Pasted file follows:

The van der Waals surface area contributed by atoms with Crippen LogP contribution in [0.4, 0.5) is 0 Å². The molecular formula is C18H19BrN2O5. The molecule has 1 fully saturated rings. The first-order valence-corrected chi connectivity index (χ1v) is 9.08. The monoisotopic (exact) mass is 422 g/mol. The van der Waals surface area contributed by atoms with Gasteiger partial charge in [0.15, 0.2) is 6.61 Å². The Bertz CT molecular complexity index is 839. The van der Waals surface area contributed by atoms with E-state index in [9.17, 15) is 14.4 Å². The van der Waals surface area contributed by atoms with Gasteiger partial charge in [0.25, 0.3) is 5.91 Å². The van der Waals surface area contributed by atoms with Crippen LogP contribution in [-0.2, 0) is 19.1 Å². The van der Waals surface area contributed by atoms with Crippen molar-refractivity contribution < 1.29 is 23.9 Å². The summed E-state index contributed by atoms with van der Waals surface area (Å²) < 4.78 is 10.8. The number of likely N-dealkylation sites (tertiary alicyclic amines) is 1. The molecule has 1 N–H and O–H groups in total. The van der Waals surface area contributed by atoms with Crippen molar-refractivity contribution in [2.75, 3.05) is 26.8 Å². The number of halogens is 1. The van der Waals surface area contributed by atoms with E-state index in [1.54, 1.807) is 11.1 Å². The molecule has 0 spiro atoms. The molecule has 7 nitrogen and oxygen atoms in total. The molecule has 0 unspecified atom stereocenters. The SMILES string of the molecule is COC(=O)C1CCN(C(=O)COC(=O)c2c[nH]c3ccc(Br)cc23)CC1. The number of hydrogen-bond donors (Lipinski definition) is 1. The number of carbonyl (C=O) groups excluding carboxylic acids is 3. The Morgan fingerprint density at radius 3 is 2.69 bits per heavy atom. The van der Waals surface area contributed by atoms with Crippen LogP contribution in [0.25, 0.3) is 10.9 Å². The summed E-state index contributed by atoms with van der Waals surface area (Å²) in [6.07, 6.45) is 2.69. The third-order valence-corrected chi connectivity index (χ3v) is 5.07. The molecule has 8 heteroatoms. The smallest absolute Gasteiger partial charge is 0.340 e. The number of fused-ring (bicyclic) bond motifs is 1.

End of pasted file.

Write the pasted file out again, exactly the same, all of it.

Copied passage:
The van der Waals surface area contributed by atoms with Crippen LogP contribution in [0.4, 0.5) is 0 Å². The molecular formula is C18H19BrN2O5. The molecule has 1 fully saturated rings. The first-order valence-corrected chi connectivity index (χ1v) is 9.08. The monoisotopic (exact) mass is 422 g/mol. The van der Waals surface area contributed by atoms with Gasteiger partial charge in [0.15, 0.2) is 6.61 Å². The Bertz CT molecular complexity index is 839. The van der Waals surface area contributed by atoms with E-state index in [9.17, 15) is 14.4 Å². The van der Waals surface area contributed by atoms with Gasteiger partial charge in [0.25, 0.3) is 5.91 Å². The van der Waals surface area contributed by atoms with Crippen LogP contribution in [-0.2, 0) is 19.1 Å². The van der Waals surface area contributed by atoms with Crippen molar-refractivity contribution < 1.29 is 23.9 Å². The summed E-state index contributed by atoms with van der Waals surface area (Å²) < 4.78 is 10.8. The number of likely N-dealkylation sites (tertiary alicyclic amines) is 1. The molecule has 1 N–H and O–H groups in total. The van der Waals surface area contributed by atoms with Crippen molar-refractivity contribution in [2.75, 3.05) is 26.8 Å². The number of halogens is 1. The van der Waals surface area contributed by atoms with E-state index in [1.54, 1.807) is 11.1 Å². The molecule has 0 spiro atoms. The molecule has 7 nitrogen and oxygen atoms in total. The molecule has 0 unspecified atom stereocenters. The SMILES string of the molecule is COC(=O)C1CCN(C(=O)COC(=O)c2c[nH]c3ccc(Br)cc23)CC1. The number of hydrogen-bond donors (Lipinski definition) is 1. The number of carbonyl (C=O) groups excluding carboxylic acids is 3. The Morgan fingerprint density at radius 3 is 2.69 bits per heavy atom. The van der Waals surface area contributed by atoms with Crippen LogP contribution in [0.25, 0.3) is 10.9 Å². The summed E-state index contributed by atoms with van der Waals surface area (Å²) in [6.07, 6.45) is 2.69. The third-order valence-corrected chi connectivity index (χ3v) is 5.07. The molecule has 8 heteroatoms. The smallest absolute Gasteiger partial charge is 0.340 e. The number of fused-ring (bicyclic) bond motifs is 1.